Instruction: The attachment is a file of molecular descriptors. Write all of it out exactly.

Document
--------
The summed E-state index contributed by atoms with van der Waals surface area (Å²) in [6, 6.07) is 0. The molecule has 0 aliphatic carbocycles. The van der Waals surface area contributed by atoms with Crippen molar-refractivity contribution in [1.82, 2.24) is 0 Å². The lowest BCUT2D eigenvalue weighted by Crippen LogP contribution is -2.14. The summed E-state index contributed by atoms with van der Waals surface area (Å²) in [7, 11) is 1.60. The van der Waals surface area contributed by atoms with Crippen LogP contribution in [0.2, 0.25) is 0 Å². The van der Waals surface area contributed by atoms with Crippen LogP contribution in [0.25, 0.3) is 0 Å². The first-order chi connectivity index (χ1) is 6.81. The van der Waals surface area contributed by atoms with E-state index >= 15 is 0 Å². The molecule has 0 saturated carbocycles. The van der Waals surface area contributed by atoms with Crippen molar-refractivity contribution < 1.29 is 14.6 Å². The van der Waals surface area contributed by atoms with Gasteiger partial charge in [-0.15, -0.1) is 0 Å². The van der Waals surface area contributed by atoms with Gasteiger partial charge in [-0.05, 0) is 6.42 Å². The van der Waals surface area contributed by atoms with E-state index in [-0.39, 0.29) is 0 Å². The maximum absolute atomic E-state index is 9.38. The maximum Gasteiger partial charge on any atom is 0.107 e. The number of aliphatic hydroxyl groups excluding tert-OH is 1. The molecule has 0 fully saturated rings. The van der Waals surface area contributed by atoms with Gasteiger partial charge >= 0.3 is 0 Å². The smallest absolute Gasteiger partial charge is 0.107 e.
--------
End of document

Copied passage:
The summed E-state index contributed by atoms with van der Waals surface area (Å²) in [6, 6.07) is 0. The molecule has 0 aliphatic carbocycles. The van der Waals surface area contributed by atoms with Crippen molar-refractivity contribution in [1.82, 2.24) is 0 Å². The lowest BCUT2D eigenvalue weighted by Crippen LogP contribution is -2.14. The summed E-state index contributed by atoms with van der Waals surface area (Å²) in [7, 11) is 1.60. The van der Waals surface area contributed by atoms with Crippen LogP contribution in [0.2, 0.25) is 0 Å². The van der Waals surface area contributed by atoms with Crippen LogP contribution in [0.25, 0.3) is 0 Å². The first-order chi connectivity index (χ1) is 6.81. The van der Waals surface area contributed by atoms with E-state index >= 15 is 0 Å². The molecule has 0 saturated carbocycles. The van der Waals surface area contributed by atoms with Crippen molar-refractivity contribution < 1.29 is 14.6 Å². The van der Waals surface area contributed by atoms with Gasteiger partial charge in [-0.15, -0.1) is 0 Å². The van der Waals surface area contributed by atoms with Gasteiger partial charge in [-0.05, 0) is 6.42 Å². The van der Waals surface area contributed by atoms with E-state index in [-0.39, 0.29) is 0 Å². The maximum absolute atomic E-state index is 9.38. The maximum Gasteiger partial charge on any atom is 0.107 e. The number of aliphatic hydroxyl groups excluding tert-OH is 1. The molecule has 0 fully saturated rings. The van der Waals surface area contributed by atoms with Gasteiger partial charge >= 0.3 is 0 Å². The smallest absolute Gasteiger partial charge is 0.107 e.